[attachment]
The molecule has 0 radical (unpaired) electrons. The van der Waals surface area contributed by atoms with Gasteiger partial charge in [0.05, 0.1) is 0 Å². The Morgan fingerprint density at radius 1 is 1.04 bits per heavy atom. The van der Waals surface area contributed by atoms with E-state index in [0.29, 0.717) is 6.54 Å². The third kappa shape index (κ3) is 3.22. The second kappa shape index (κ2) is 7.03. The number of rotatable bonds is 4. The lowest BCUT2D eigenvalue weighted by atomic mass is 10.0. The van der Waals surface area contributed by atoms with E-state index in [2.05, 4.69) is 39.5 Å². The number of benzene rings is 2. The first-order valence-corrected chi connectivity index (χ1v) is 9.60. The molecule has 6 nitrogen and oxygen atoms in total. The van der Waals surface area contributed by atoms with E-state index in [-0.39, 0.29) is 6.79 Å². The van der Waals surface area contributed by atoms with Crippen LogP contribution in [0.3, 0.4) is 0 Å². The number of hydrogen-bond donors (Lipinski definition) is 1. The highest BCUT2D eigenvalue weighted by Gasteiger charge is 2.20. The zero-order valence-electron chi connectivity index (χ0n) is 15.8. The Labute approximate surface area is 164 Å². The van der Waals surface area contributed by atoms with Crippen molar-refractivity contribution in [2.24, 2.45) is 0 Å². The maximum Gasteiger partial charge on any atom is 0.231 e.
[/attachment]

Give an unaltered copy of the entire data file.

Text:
The molecule has 0 radical (unpaired) electrons. The van der Waals surface area contributed by atoms with Gasteiger partial charge in [0.05, 0.1) is 0 Å². The Morgan fingerprint density at radius 1 is 1.04 bits per heavy atom. The van der Waals surface area contributed by atoms with E-state index in [0.29, 0.717) is 6.54 Å². The third kappa shape index (κ3) is 3.22. The second kappa shape index (κ2) is 7.03. The number of rotatable bonds is 4. The lowest BCUT2D eigenvalue weighted by atomic mass is 10.0. The van der Waals surface area contributed by atoms with E-state index in [2.05, 4.69) is 39.5 Å². The number of benzene rings is 2. The first-order valence-corrected chi connectivity index (χ1v) is 9.60. The molecule has 6 nitrogen and oxygen atoms in total. The van der Waals surface area contributed by atoms with E-state index in [-0.39, 0.29) is 6.79 Å². The van der Waals surface area contributed by atoms with Crippen LogP contribution in [0.3, 0.4) is 0 Å². The number of hydrogen-bond donors (Lipinski definition) is 1. The highest BCUT2D eigenvalue weighted by Gasteiger charge is 2.20. The zero-order valence-electron chi connectivity index (χ0n) is 15.8. The Labute approximate surface area is 164 Å². The van der Waals surface area contributed by atoms with Crippen molar-refractivity contribution in [2.24, 2.45) is 0 Å². The maximum Gasteiger partial charge on any atom is 0.231 e.